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A drop in opioid prescriptions, legal cannabis edibles, and cases of vaping-related illness in this week’s top Canadian health news.

Health News Recap

  • About 220,000 fewer people were taking opioids in British Columbia, Saskatchewan and Ontario last year than in 2013, the Canadian Institute for Health Information reported. Some 175,000 fewer people were started on opioids, and doctors prescribed smaller doses for shorter durations to new users.
  • Cannabis edibles became legal in Canada but won’t be on store shelves for at least 60 days while manufacturers and retailers wait for approval from regulators. More than 40 companies have notified Health Canada that they intend to make cannabis edibles, lotions and vape pens under the new regulations.
  • Health Canada may allow e-cigarette companies to advertise the harm-reduction benefits of their products, despite mounting concerns about the long-term risks of vaping. Last fall, in a closed consultation, the regulator proposed promotional statements to industry and health groups.
  • Prime Minister Justin Trudeau vowed to ensure that New Brunswick’s Progressive Conservative government will fund abortions if the federal Liberals are elected on Oct. 21. Meanwhile, New Democrat Leader Jagmeet Singh promised health transfers to the provinces to improve local health services.
  • Ontario committed $68 million in extra funding for small and medium-sized hospitals. Sixty-six small hospitals will receive a 1% funding boost, and 23 medium-sized hospitals will receive a 1.5% increase.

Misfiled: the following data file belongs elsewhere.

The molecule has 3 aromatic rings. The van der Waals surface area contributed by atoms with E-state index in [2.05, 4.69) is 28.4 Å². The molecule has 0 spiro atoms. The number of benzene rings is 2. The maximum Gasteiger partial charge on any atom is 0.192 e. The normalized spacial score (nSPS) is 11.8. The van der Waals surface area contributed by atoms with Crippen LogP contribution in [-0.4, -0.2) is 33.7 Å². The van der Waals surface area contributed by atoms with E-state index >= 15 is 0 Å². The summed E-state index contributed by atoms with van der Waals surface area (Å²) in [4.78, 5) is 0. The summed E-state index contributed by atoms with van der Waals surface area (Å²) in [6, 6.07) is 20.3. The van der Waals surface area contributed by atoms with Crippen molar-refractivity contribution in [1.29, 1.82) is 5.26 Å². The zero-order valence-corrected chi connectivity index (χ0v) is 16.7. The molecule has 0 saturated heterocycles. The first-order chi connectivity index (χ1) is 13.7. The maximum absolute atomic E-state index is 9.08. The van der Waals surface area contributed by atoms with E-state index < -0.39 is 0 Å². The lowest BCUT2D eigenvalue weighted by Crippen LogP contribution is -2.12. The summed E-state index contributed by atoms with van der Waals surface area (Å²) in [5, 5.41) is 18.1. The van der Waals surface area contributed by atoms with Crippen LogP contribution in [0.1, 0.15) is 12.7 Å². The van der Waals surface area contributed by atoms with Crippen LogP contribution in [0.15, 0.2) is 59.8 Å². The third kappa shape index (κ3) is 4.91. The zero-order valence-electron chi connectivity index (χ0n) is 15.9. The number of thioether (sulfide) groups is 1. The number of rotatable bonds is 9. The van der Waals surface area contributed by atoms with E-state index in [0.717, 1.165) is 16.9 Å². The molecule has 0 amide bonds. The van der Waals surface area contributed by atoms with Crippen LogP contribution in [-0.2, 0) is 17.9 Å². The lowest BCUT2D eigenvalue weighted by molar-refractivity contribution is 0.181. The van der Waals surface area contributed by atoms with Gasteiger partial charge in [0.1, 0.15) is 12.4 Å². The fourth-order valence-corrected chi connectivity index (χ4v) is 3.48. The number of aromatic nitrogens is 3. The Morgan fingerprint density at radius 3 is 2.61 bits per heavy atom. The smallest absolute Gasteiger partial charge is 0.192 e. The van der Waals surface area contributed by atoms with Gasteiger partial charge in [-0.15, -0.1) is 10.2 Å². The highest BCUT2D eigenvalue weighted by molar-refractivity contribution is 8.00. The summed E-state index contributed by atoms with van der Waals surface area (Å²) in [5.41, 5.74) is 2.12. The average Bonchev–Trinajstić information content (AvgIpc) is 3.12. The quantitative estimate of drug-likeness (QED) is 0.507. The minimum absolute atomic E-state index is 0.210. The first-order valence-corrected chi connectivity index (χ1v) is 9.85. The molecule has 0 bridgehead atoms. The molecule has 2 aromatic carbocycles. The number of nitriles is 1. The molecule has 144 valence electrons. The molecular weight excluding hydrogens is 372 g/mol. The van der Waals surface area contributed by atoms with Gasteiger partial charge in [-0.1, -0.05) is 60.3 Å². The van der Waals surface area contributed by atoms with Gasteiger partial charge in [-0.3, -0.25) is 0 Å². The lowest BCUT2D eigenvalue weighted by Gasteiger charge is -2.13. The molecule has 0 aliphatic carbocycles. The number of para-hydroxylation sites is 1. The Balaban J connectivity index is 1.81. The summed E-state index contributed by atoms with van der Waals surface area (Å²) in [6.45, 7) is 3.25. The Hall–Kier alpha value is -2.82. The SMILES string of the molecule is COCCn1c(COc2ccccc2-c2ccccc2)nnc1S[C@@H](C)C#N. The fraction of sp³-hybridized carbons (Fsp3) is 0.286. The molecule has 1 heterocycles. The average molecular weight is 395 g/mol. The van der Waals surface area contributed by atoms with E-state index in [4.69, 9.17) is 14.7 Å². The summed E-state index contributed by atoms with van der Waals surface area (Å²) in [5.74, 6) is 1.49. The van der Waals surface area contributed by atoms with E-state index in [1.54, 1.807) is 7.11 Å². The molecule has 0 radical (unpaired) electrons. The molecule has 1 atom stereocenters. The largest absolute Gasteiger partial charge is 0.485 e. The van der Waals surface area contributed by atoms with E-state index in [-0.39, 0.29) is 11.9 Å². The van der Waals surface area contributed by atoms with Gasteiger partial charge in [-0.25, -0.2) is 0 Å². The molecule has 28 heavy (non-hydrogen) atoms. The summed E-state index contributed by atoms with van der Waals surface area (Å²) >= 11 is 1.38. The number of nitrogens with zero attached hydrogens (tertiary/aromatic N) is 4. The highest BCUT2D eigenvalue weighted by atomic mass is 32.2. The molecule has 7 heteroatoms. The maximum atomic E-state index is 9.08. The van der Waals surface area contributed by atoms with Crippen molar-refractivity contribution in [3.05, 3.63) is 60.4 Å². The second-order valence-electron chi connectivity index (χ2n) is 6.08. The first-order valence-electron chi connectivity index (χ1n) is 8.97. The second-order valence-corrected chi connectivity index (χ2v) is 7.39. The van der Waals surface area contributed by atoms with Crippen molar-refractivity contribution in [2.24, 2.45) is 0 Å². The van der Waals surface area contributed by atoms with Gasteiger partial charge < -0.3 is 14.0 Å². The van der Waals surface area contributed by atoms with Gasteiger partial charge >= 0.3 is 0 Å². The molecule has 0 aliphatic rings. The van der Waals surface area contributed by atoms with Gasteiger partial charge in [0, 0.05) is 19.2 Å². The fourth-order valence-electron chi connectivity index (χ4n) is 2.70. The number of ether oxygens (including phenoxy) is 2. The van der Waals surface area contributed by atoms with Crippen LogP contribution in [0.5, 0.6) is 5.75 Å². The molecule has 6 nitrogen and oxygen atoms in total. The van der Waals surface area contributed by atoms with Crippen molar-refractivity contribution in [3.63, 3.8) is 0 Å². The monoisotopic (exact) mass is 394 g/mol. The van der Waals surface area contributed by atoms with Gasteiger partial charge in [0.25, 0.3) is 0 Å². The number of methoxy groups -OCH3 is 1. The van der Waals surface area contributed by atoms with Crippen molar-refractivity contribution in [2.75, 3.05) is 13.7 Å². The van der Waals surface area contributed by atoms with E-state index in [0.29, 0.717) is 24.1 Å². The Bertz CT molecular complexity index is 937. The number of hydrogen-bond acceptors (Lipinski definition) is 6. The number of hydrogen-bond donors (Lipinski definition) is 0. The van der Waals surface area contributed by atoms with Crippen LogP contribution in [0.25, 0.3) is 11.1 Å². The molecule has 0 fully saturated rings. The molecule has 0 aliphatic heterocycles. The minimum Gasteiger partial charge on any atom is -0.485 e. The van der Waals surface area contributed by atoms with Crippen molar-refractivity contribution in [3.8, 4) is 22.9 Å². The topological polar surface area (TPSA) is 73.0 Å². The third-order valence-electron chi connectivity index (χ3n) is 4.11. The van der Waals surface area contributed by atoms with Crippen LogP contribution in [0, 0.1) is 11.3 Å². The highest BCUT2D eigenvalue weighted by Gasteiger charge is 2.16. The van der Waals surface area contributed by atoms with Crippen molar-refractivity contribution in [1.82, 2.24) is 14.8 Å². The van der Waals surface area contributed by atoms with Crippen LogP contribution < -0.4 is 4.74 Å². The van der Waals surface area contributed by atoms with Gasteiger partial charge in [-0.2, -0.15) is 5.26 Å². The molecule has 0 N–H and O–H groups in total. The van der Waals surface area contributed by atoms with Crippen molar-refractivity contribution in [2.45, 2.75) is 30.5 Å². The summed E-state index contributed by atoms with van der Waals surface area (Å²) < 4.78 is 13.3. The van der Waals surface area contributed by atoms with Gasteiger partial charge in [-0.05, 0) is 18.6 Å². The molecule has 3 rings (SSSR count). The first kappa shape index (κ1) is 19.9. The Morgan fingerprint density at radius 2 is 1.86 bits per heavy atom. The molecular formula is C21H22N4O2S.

• British Columbia confirms its first probable case of vaping-related illness, and New Brunswick health officials reported two more probable cases. There have been more than 1000 cases of vaping-related illness in the United States, including 26 deaths, with the first Canadian diagnosed in Quebec last month.
  • Reports of health care privacy breaches have spiked in Alberta since new mandatory reporting requirements were put in place. The province’s privacy commissioner is investigating 20 incidents and has flagged 70 more as potential offences.
  • The incidence of cervical pre-cancer cells dropped substantially among women in British Columbia who were immunized against human papillomavirus (HPV) in the past 12 years compared to unvaccinated women, according to a new study. However, health officials reported that a third of students eligible for the vaccine have not been fully immunized.
  • Prisoners’ rights advocates urged Nova Scotia to create a dedicated committee to review deaths in custody. They also raised concerns about the level of transparency of proposed committees to review domestic violence-related deaths and deaths of youth in care.
  • More people are using marijuana on Prince Edward Island since the drug became legal a year ago, according to a survey of 4,300 conducted by the province’s chief public health office. However, alcohol remains the most “commonly used problematic substance” in the province, according to the office.

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